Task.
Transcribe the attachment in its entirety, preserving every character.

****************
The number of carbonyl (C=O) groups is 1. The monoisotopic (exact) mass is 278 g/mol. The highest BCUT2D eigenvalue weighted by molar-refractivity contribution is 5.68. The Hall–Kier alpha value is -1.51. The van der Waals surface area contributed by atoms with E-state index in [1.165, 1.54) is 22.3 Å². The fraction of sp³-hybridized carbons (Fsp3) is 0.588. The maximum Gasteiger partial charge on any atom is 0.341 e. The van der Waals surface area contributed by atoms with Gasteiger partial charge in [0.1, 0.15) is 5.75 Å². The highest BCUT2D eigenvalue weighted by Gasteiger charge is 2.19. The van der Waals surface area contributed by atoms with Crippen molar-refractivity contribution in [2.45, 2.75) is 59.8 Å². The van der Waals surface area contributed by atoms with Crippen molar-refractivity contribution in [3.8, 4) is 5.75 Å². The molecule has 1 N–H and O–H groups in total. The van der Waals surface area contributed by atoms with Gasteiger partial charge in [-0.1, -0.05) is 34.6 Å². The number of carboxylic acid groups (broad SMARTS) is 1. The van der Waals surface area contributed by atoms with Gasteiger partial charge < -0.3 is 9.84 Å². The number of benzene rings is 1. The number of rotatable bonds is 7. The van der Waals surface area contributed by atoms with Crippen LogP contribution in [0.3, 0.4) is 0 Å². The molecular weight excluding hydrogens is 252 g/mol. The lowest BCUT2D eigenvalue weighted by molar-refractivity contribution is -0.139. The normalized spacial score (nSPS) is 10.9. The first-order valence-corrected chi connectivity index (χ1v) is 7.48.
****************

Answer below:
The number of carbonyl (C=O) groups is 1. The monoisotopic (exact) mass is 278 g/mol. The highest BCUT2D eigenvalue weighted by molar-refractivity contribution is 5.68. The Hall–Kier alpha value is -1.51. The van der Waals surface area contributed by atoms with E-state index in [1.165, 1.54) is 22.3 Å². The fraction of sp³-hybridized carbons (Fsp3) is 0.588. The maximum Gasteiger partial charge on any atom is 0.341 e. The van der Waals surface area contributed by atoms with Gasteiger partial charge in [0.1, 0.15) is 5.75 Å². The highest BCUT2D eigenvalue weighted by Gasteiger charge is 2.19. The van der Waals surface area contributed by atoms with Crippen molar-refractivity contribution in [2.45, 2.75) is 59.8 Å². The van der Waals surface area contributed by atoms with Crippen molar-refractivity contribution in [3.8, 4) is 5.75 Å². The molecule has 1 N–H and O–H groups in total. The van der Waals surface area contributed by atoms with Gasteiger partial charge in [-0.1, -0.05) is 34.6 Å². The number of carboxylic acid groups (broad SMARTS) is 1. The van der Waals surface area contributed by atoms with Gasteiger partial charge < -0.3 is 9.84 Å². The number of benzene rings is 1. The number of rotatable bonds is 7. The van der Waals surface area contributed by atoms with Crippen LogP contribution in [0.3, 0.4) is 0 Å². The molecular weight excluding hydrogens is 252 g/mol. The lowest BCUT2D eigenvalue weighted by molar-refractivity contribution is -0.139. The normalized spacial score (nSPS) is 10.9. The first-order valence-corrected chi connectivity index (χ1v) is 7.48.